But its real size was masked by the fact that Bush shifted $150 billion from the social security trust fund in order to make the shortfall look smaller. The real amount borrowed was the $415 billion ‘nominal’ deficit plus the $150 billion from social security, or $565 billion. This run-up in debt represents the most rapid, predatory looting of public wealth in the history of the world.
Interest costs alone will consume the government and, soon, the entire economy. In 2004, interest costs came to $321 billion against a deficit of $415 billion. So, three-quarters of that year’s borrowing was spent paying interest on past borrowing. This is a key symptom of the “deficit death spiral” when borrowings have to cover interest payments rather than reduce the principal and bankruptcy is only a matter of time.
Yet loose monetary policy, artificially low rates of interest, the easy availability of credit and extreme liquidity has meant that over 2003 and 2004 all asset classes, bonds, equities, commodities and property, rose in value.
Even the dollar rose in value; it appreciated by 85 percent against the Zimbabwean dollar.
Fortunately for the largest debtor nation on the planet, its currency depreciated against all of the other major currencies, making its debts easier to repay. It also plummeted against the aptly named “exotic” currency, known as the Polish złoty, losing 23.9 percent in the last year. Thus the widows who were encouraged a couple of years ago to set up dollar-denominated savings accounts must be suitably impressed with the respective banks.
The fall in the value of the dollar was expected to reduce the level of imports, as they would become more expensive, and increase the amount of exports and so reduce the deficit. Instead, the deficit increased. To the American consumer, as to all human beings, habits are hard to break.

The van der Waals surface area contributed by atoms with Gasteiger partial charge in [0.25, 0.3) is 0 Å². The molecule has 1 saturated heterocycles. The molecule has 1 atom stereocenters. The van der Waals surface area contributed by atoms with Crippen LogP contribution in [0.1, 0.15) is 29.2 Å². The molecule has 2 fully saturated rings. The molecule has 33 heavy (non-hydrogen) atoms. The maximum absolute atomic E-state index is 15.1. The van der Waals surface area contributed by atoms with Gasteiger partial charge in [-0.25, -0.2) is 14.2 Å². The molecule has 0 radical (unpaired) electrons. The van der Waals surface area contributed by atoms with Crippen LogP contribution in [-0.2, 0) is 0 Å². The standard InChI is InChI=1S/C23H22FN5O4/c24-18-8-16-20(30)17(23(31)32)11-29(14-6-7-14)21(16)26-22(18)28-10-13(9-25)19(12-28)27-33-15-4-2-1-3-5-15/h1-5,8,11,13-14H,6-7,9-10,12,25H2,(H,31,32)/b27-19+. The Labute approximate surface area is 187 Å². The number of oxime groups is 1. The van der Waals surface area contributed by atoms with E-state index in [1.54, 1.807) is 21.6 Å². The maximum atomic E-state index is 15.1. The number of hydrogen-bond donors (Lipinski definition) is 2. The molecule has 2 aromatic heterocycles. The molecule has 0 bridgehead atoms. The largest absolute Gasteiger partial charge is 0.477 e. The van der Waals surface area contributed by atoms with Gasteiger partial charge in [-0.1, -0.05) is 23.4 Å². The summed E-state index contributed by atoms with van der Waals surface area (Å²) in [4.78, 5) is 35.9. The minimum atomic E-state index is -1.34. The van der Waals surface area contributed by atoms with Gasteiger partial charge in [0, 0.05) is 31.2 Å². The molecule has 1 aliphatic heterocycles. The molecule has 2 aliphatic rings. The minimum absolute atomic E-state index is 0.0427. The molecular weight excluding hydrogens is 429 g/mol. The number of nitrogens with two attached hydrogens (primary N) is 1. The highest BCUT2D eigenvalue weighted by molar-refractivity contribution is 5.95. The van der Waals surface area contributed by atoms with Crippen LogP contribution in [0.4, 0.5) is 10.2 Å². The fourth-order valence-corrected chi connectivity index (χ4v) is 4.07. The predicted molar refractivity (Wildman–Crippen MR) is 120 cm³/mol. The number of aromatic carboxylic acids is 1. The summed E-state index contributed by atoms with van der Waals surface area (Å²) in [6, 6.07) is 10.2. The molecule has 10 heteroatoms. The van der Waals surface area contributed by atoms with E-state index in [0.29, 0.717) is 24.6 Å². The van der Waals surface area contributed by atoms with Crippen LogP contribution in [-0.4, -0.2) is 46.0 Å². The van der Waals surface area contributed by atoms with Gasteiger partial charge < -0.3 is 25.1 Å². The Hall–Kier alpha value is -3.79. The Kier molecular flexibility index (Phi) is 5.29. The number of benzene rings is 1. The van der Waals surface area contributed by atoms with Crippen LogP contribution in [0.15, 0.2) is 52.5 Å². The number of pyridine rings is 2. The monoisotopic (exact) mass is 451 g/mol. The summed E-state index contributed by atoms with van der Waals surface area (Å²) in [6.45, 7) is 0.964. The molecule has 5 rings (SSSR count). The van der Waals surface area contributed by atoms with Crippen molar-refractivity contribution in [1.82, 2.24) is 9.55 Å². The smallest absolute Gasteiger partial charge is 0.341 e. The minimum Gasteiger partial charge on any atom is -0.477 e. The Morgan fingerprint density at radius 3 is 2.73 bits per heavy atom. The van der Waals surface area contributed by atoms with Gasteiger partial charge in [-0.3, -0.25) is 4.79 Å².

Over the next year the dollar will recover and retrace at least 33.33 percent of its fall from January 2002 for the Fed has warned that it will drop the words “measured” and “accommodative” when it refers to future increases in interest rates. In addition, since December, it has been reducing liquidity and where liquidity leads psychology follows.
The ‘soft patch’ that Greenspan has successfully avoided will become a quagmire.
And now we can mourn
While I could take this space to comment on a number of the day's political issues (especially my favorite, foreign policy), I have no strength for it. Goodbye hockey-- wherever you are.
The New York Times reports that underneath all the brownnosing yesterday, Warsaw and Washington are wrangling over Polish involvement in Iraq, which most Poles hope will end this year. Of the 2,400 troops stationed in Iraq, 800 are set to leave this month.
President and Polish President Discuss International Policy
The Oval Office
11:50 A.M. EST
PRESIDENT BUSH: The President and I will have opening statements. I'll answer a question from the American press; he'll answer a question -- or somebody will answer a question from the Polish press. And we'll do this twice.
Thank you all for coming. Welcome back to the Oval Office. It is my great pleasure to welcome my friend back here to discuss important international policy and policy related to our bilateral relationship. We discussed, and will continue to discuss, very important issues. We'll talk about, of course, Iraq and our mutual desire to train Iraqis so that they can defend their own freedom. We'll talk about my trip to Europe. I'm looking forward to advice from my friend.
We'll continue to discuss the Ukraine. And let me just step back and say that I'm impressed by the leadership of President Kwasniewski when it came to the Ukraine. He showed remarkable leadership. And the people of Ukraine are better for it, and the world appreciates that and I appreciate it.
We'll spend time continuing to talk about the importance of our bilateral relationship, whether it be trade and commerce, or whether it be the ability of Polish folks to travel to the United States of America. The visa policy of the country has been under review for a while, and now we've got a way forward to make trips to America easier for Polish citizens.